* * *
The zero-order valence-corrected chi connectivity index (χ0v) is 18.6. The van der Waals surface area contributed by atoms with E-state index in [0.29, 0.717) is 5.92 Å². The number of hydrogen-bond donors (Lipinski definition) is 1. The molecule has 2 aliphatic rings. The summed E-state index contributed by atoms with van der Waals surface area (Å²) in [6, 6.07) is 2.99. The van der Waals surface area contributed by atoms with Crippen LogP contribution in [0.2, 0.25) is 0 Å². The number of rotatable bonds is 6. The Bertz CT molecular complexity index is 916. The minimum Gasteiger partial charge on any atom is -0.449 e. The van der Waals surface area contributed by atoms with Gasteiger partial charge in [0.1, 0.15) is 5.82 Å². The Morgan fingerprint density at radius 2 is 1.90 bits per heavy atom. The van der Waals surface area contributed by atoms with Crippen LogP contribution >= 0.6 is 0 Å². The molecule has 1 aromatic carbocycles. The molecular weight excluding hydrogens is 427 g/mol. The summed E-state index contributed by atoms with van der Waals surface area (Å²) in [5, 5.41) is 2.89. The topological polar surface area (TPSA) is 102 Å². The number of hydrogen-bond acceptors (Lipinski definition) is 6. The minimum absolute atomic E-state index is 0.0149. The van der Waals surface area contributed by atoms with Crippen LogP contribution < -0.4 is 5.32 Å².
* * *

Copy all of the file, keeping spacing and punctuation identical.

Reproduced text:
The zero-order valence-corrected chi connectivity index (χ0v) is 18.6. The van der Waals surface area contributed by atoms with E-state index in [0.29, 0.717) is 5.92 Å². The number of hydrogen-bond donors (Lipinski definition) is 1. The molecule has 2 aliphatic rings. The summed E-state index contributed by atoms with van der Waals surface area (Å²) in [6, 6.07) is 2.99. The van der Waals surface area contributed by atoms with Crippen LogP contribution in [0.2, 0.25) is 0 Å². The number of rotatable bonds is 6. The Bertz CT molecular complexity index is 916. The minimum Gasteiger partial charge on any atom is -0.449 e. The van der Waals surface area contributed by atoms with Gasteiger partial charge in [0.1, 0.15) is 5.82 Å². The Morgan fingerprint density at radius 2 is 1.90 bits per heavy atom. The van der Waals surface area contributed by atoms with Crippen LogP contribution >= 0.6 is 0 Å². The molecule has 1 aromatic carbocycles. The molecular weight excluding hydrogens is 427 g/mol. The summed E-state index contributed by atoms with van der Waals surface area (Å²) in [5, 5.41) is 2.89. The topological polar surface area (TPSA) is 102 Å². The number of hydrogen-bond acceptors (Lipinski definition) is 6. The minimum absolute atomic E-state index is 0.0149. The van der Waals surface area contributed by atoms with Crippen LogP contribution < -0.4 is 5.32 Å².